Waking the Spirit
A Musician's Journey Healing Body, Mind, and Soul
New Books in Arts & LettersNew Books in MedicineNew Books in MusicNew Books in Popular CultureNew Books in PsychologyNew Books in Religion & FaithNew Books in Science & TechnologyNew Books in Spiritual Practice and MindfulnessNew Books Network September 8, 2016 Rich Schur
What do the musical compositions of Bach, Gershwin, and the Beatles all have in common? Besides being great pieces of music, according to Andrew Schulman, they promote healing in intensive care (ICU) settings. Schulman is a classical guitar player and performer and author of Waking the Spirit: A Musician’s Journey Healing Body, Mind, and Soul (Picador, 2016). Schulman did not receive training as a music therapist and only began working in ICUs after he had a near-death experience at one. Waking the Spirit offers a gripping account of his medical journey and his decision to give back to others. As a result of his collaboration with his former doctors, Schulman became what he terms, a “medical musician.”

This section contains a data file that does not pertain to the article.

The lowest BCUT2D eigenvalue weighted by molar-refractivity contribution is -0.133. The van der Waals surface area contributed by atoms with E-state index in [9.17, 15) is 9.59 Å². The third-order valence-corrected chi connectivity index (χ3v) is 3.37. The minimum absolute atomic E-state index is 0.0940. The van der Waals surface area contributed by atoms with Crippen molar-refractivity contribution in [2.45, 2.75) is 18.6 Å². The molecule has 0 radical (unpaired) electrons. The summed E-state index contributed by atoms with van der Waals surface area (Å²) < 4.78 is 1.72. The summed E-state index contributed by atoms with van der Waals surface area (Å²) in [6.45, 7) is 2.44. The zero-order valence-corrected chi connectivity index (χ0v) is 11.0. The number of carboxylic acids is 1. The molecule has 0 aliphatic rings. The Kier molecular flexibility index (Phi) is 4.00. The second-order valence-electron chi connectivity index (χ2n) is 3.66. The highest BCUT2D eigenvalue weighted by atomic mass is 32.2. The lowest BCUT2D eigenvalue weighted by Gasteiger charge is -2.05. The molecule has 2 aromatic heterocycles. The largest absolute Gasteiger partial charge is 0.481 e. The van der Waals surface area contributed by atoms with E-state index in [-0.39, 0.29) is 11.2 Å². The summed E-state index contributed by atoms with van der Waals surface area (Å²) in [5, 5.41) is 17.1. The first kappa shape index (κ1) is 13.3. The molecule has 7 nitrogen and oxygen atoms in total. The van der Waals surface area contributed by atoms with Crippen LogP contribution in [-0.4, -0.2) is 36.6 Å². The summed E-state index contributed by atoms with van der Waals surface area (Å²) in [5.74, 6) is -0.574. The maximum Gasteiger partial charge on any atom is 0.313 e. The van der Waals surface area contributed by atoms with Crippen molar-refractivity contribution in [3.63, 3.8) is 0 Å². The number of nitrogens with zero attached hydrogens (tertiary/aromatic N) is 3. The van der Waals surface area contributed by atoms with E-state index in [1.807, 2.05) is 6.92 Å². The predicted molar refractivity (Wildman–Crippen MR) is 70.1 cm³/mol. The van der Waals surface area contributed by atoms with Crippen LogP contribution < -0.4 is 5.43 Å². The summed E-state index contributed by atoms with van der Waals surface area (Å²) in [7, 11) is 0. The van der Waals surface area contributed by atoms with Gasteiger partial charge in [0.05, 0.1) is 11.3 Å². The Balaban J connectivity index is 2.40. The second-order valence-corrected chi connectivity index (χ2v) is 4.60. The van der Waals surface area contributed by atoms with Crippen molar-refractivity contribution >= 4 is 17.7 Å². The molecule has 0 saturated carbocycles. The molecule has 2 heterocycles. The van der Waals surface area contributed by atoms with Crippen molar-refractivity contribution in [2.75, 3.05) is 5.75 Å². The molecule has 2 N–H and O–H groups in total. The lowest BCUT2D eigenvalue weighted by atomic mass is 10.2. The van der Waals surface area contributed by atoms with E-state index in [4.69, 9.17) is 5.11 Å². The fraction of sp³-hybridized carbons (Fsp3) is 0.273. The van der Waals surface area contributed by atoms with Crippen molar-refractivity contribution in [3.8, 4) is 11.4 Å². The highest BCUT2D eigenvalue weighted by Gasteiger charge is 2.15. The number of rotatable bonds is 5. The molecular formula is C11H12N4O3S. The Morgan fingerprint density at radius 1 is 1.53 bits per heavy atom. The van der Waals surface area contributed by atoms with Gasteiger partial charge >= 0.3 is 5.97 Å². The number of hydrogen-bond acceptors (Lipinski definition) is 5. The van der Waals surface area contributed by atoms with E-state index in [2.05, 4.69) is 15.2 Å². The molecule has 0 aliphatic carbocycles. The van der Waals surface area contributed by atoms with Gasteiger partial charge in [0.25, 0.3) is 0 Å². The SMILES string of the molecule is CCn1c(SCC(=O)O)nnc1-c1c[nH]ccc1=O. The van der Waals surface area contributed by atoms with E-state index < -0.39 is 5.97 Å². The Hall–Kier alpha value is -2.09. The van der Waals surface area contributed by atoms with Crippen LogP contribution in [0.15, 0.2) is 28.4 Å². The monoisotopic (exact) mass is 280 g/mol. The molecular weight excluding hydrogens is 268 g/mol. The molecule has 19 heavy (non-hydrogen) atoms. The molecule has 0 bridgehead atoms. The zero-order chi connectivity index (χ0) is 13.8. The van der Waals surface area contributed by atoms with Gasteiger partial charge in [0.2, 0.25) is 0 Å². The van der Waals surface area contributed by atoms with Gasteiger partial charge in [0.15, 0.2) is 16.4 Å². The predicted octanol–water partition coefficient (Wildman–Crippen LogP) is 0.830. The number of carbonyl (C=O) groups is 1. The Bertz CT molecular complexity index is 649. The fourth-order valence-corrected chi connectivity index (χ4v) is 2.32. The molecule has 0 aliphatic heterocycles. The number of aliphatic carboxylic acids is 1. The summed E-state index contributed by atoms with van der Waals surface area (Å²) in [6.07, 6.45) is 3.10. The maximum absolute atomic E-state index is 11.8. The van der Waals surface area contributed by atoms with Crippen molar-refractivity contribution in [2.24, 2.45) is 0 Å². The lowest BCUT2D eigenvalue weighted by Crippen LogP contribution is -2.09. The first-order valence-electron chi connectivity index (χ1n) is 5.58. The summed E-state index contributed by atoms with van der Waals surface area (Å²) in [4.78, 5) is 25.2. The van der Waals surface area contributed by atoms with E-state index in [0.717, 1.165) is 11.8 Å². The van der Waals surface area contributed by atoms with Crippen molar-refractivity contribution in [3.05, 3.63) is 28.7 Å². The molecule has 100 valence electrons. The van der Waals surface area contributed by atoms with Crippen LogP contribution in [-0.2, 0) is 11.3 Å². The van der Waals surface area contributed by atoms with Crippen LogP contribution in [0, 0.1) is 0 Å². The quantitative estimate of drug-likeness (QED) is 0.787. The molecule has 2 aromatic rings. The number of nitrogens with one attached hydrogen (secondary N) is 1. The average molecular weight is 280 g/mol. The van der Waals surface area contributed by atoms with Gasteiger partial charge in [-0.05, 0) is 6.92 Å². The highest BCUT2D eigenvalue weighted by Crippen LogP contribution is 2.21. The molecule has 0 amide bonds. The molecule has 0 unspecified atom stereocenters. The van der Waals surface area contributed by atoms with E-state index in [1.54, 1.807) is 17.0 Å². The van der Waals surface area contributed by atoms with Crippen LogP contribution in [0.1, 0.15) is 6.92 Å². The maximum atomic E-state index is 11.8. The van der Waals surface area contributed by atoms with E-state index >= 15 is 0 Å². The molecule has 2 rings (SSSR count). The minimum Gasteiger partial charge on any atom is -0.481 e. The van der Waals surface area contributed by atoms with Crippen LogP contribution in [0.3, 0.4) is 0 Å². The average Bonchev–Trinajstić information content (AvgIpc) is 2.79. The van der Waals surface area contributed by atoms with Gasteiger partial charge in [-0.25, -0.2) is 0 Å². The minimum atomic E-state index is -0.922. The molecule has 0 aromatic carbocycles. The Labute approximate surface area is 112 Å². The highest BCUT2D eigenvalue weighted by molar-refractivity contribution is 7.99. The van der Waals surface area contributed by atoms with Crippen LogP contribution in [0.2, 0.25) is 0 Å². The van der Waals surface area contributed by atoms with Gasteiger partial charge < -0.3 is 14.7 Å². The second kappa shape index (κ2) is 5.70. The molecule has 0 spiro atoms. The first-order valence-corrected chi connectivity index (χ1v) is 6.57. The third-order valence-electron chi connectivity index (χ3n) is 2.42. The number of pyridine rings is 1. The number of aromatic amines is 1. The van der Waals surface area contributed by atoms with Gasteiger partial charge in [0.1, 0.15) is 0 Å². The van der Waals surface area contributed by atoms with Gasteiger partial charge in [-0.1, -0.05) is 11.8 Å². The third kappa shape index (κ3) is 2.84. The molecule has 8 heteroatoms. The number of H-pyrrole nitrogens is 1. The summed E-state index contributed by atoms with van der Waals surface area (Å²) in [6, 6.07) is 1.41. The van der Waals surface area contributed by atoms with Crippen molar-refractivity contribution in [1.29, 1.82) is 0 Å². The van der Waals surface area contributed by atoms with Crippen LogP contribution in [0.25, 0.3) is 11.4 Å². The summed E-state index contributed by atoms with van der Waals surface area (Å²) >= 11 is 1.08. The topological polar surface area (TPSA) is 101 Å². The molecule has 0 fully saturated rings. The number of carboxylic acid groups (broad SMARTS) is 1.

During the podcast, Schulman briefly describes his journey and reflects upon what he has learned about music from working in the ICU. He also talks about how his work in the ICU has made him a better concert performer. In our conversation, we explore how music heals, what forms of music seem most suited for healing, and the role of musicians and music therapists in ICUs.
Andrew Schulman is the resident musician in the Surgical Intensive Care Unit at Mount Sinai Beth Israel hospital in New York City and Berkshire Medical Center in Pittsfield, Massachusetts. He is the founder and artistic director of the Abaca String Band. He is also a solo guitarist and has appeared at Carnegie Hall, the Improv Comedy Club, and the White House. He lives in New York City with his wife, Wendy.